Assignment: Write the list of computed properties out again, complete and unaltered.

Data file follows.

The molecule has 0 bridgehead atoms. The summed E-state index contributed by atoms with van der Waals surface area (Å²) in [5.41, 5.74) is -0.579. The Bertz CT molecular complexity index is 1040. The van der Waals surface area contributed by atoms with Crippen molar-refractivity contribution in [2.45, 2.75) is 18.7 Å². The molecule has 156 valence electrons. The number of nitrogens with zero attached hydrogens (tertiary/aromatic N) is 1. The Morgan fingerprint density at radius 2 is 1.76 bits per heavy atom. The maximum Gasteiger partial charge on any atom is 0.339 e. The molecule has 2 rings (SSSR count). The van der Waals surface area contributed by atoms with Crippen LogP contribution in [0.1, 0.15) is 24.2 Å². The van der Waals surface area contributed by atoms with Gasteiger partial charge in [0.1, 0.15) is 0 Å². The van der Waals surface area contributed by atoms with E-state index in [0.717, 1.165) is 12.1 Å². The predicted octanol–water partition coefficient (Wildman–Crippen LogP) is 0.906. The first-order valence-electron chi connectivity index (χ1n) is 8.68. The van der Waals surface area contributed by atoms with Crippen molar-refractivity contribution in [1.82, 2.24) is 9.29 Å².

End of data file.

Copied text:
The molecule has 0 bridgehead atoms. The summed E-state index contributed by atoms with van der Waals surface area (Å²) in [5.41, 5.74) is -0.579. The Bertz CT molecular complexity index is 1040. The van der Waals surface area contributed by atoms with Crippen molar-refractivity contribution in [2.45, 2.75) is 18.7 Å². The molecule has 156 valence electrons. The number of nitrogens with zero attached hydrogens (tertiary/aromatic N) is 1. The Morgan fingerprint density at radius 2 is 1.76 bits per heavy atom. The maximum Gasteiger partial charge on any atom is 0.339 e. The molecule has 2 rings (SSSR count). The van der Waals surface area contributed by atoms with Crippen LogP contribution in [0.1, 0.15) is 24.2 Å². The van der Waals surface area contributed by atoms with Gasteiger partial charge in [0.1, 0.15) is 0 Å². The van der Waals surface area contributed by atoms with E-state index in [0.717, 1.165) is 12.1 Å². The predicted octanol–water partition coefficient (Wildman–Crippen LogP) is 0.906. The first-order valence-electron chi connectivity index (χ1n) is 8.68. The van der Waals surface area contributed by atoms with Crippen molar-refractivity contribution in [1.82, 2.24) is 9.29 Å².